The leave usage report looked at sick days, personal days, professional days and unpaid leave over two years and the start of this year.
For classified staff, the majority of leave came from sick time: 2,602 sick days among 309 employees in 2010-11, and 2,548 sick days among 300 employees in 2011-12.
For certified staff, sick time was also the main driver of absences, generating 3,874 sick days among 427 employees in 2010-11, and 3,873 sick days among 401 employees in 2011-12.
The second largest driver of absences among teachers was the grant-funded professional development. In 2010-11, such training generated 1,395 absences. The following year, that number dropped to 1,103.
Legally required absences among teachers, such as jury duty or coaching duties, accounted for 266 absences in 2010-11, and 264 absences the following year.
Human Resources Director Rich Alexander presented the report to board members Nov. 13 and made several recommendations, such as offering professional development outside of school days, holding supervisors accountable for verifying absences and normalizing attendance, and negotiating with unions on such issues.
Regarding grant-funded professional development, Alexander said the real issue is taking teachers out of their classrooms so frequently.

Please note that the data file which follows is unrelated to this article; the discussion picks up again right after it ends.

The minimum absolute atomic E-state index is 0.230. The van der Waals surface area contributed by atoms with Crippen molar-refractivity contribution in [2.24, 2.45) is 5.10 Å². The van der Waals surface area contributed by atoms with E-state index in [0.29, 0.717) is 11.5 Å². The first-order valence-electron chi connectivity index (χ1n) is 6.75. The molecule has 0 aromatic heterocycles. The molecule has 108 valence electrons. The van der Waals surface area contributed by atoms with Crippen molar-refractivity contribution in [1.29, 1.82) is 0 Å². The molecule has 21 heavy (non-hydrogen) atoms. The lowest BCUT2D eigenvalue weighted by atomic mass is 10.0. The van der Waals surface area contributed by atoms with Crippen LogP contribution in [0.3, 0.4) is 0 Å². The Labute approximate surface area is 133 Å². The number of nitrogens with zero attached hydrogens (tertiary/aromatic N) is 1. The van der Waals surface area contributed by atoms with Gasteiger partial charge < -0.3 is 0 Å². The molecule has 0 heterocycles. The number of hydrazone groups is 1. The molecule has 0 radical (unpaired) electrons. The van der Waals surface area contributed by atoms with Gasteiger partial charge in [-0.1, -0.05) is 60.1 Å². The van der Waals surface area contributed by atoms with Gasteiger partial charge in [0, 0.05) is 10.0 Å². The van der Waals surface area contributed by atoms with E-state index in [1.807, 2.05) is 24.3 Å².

“We either have to pay for a sub during the day or a teacher outside the day, so it’s not so much a cost issue,” he said. “Our concern is that there is nothing better than a regular teacher with kids in the classroom. Our subs are great, but it’s not the same. I think most teachers would agree with me: they want to be with their kids.”
In an email to The Record-Courier, Douglas County Professional Education Association President Brian Rippet agreed with Alexander on this point.
“There is a significant number of school days teachers are away from their classrooms due to professional development,” he said. “These are in addition to the scheduled collaboration/development days in which no students attend school. We need to move to a model that does not take teachers away from their classrooms in order to acquire new skills and improve their practice.”